Puerto Rican literature abroad raised questions about what is Puerto Rican and if there is a specific language for writing Puerto Rican literature. However, history and the diverse contributions of writers, as well as the global reality of migration, among other factors, have led to an understanding that the literature of a given country is not necessarily limited to a specific language. For example, there are nuyorican authors who have written numerous pieces of great literary value in English (in fact, Ramón Emeterio Betances, who wrote some of his texts in French, and Julia de Burgos, who wrote a poem in English, can be mentioned as pioneering examples) and there are many works that alternate between English and Spanish, such as the novel Yo-Yo Boing (1998) by Giannina Braschi. The post-modernand experimental narratives of Braschi are notable for proposing an alternative discourse about issues of nation, bilingualism and the culture. Other of her books are El imperio de los sueños (Empire of Dreams) and United States of Banana. The authors, regardless of the language in which they write, are linked to Puerto Rican literature because they identify as Puerto Ricans and, in some cases because their topics are linked to the complex reality of the Puerto Rican identity.

There have been migrations to other countries, such as Spain, Mexico, and the Dominican Republic; but it is obviously in the United States where the largest concentration of Puerto Rican exists. This has allowed for the development of a sensibility and a notion of the Puerto Rican identity, which has influenced the analysis of Puerto Rican history and literature. As a result of the political relationship between Puerto Rico and the United States, a large part of the Puerto Rican literature generated abroad is produced in the United States. Pioneering texts (mostly by New York residents known as Nuyoricans) include Down These Mean Streets by Piri Thomas and Snaps by Víctor Hernández-Cruz. Other writers who live or formerly lived in the United States are Pedro Pietri, Sandra María Estévez, Nicholosa Mohr, Miguel Algarín, Miguel Piñero and José ángel Figueroa, among others. Others who came later are Tato Laviera, Aurora Levins-Morales, Rosario Morales, Judith Ortiz-Cofer, Ed Vega, and Edwin Torres. More recent additions to the list are Martín Espada, Louis Reyes-Rivera, Abraham Rodríguez, El Flaco Navaja, Mariposa, Willie Perdomo and Esmeralda Santiago.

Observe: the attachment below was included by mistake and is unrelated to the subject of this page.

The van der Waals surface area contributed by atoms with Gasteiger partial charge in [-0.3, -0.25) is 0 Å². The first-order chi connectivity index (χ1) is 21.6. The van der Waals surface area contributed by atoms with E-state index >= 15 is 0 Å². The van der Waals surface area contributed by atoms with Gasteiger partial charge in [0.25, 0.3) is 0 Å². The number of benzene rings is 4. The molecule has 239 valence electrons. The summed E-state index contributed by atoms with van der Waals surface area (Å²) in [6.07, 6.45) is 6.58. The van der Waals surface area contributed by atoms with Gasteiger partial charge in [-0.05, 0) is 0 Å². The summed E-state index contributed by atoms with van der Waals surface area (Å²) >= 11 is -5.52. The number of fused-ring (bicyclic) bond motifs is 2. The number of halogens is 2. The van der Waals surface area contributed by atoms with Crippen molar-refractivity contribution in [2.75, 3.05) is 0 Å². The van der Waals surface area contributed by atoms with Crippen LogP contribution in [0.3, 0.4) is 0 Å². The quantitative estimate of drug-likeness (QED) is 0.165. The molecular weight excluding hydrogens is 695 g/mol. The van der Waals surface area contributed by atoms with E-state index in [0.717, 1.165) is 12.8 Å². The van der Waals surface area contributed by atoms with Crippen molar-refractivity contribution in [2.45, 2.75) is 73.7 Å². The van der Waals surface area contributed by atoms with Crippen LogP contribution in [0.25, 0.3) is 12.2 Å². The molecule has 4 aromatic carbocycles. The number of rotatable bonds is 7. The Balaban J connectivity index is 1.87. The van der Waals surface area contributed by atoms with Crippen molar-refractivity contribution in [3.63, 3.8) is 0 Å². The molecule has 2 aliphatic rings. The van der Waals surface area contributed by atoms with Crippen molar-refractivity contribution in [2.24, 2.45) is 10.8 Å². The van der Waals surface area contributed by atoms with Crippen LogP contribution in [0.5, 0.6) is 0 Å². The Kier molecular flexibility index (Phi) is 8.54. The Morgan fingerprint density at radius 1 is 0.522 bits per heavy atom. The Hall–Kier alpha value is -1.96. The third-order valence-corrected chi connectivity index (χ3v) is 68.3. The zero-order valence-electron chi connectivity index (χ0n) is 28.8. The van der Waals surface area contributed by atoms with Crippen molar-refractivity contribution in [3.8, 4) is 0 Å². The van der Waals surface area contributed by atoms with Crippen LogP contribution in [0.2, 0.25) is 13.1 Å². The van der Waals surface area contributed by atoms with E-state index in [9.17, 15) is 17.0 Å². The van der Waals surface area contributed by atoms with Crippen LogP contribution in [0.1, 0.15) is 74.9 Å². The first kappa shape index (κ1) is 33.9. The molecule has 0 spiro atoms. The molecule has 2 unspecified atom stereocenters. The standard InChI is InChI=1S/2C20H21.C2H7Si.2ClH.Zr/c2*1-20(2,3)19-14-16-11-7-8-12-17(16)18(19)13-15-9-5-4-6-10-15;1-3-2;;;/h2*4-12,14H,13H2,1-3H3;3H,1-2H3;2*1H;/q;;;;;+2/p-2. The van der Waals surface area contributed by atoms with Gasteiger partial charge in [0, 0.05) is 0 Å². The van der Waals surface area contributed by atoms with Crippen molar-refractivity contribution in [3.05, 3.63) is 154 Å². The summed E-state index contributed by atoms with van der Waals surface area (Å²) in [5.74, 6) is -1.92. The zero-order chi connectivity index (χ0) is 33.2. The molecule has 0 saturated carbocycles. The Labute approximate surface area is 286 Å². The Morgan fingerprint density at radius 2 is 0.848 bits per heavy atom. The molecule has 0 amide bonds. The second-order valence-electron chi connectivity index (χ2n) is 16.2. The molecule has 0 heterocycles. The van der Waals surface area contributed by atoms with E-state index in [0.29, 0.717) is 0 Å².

Esmeralda Santiago is a very famous writer in the media. Her book, When I Was Puerto Rican, served as the basis for a discussion of the Puerto Rican diaspora. She lives in Connecticut and her works are in many of the school libraries in Puerto Rico.

One of the most important literary centers in New York is the Nuyorican Poets Café. This space and nightclub served as a platform for voices that are now well recognized in the world of poetry. Curiously, the site still functions as a literary space. It has a varying lineup of poets and an open microphone at the end (which allows poets who are not part of the program to stand up and read their poems). Most of the Nuyorican poetry denounces marginalization and violence in the streets and reaffirms Puerto Rican identity as a standard and a social value. The use of Spanglish and a certain cadence and musicality have been characteristics of Nuyorican poetry and have created what is known as slang poetry or spoken word on the island.